We are a highly specialized, academia-affiliated research center for early-phase and proof-of-concept clinical trials
Fraunhofer ITEM has many years of experience and expertise in the field of clinical airway research, complemented by a unique state-of-the-art infrastructure for performing clinical trials. Our focus is on airway diseases such as asthma, COPD, and allergic rhinitis, and on interstitial lung diseases, idiopathic pulmonary fibrosis (IPF) in particular.
At the Clinical Research Center Hannover (CRC Hannover), one of Europe’s leading-edge non-hospital clinical research centers, we operate in a collaborative working environment that includes outpatient clinics and overnight facilities for study participants, advanced medical equipment, magnetic resonance imaging (MRI) systems, and a state-of-the-art biobank for storing biological samples.
In cooperation with our partner at the CRC Hannover, the Hannover Medical School, we conduct clinical trials also in other therapeutic areas, mainly atopic dermatitis, psoriasis, and sleep disorders.
Fraunhofer ITEM scientists have developed a wide range of challenge models to test the human response, for example, to inhaled allergens (inhaled allergen challenge; Fraunhofer Allergen Challenge Chambers in particular). We have direct access to human samples such as bronchoalveolar lavage (BAL), sputum, serum, and plasma, and have our own immunological lab including flow cytometry, chip cytometry, and an MSD multiplex platform.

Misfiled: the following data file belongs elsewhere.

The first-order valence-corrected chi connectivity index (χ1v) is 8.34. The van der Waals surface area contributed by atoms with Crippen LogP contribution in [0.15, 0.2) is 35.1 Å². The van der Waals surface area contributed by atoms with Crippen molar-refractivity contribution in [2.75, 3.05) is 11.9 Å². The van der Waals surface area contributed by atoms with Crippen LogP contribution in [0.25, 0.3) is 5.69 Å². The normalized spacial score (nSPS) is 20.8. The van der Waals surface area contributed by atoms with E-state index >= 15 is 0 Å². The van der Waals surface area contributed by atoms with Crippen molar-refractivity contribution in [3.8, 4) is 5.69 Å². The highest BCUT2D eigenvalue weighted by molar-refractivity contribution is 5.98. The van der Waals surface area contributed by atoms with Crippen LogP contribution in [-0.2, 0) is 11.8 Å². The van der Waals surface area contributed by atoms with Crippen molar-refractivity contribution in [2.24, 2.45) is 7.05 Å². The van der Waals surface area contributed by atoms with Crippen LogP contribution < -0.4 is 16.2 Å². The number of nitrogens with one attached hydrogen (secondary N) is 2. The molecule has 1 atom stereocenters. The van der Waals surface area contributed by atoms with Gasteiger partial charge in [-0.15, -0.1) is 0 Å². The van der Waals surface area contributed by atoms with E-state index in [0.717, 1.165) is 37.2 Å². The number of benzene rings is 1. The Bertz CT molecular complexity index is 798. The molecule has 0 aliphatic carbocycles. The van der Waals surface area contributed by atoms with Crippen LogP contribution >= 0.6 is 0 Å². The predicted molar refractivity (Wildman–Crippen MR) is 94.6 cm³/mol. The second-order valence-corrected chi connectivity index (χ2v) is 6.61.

A large database of both prescreened patients (with asthma, allergic rhinitis, COPD, atopic dermatitis, or idiopathic pulmonary fibrosis) and healthy volunteers and a professional recruitment team ensure reliable time lines in the performance of clinical trials. Our research department furthermore has access to five challenge chambers – the Fraunhofer Allergen Challenge Chambers in particular – for proof-of-concept studies with sophisticated study designs using natural pollen (grass, birch), allergen extracts (e.g. cat, house dust mite), ozone, or hypoxia.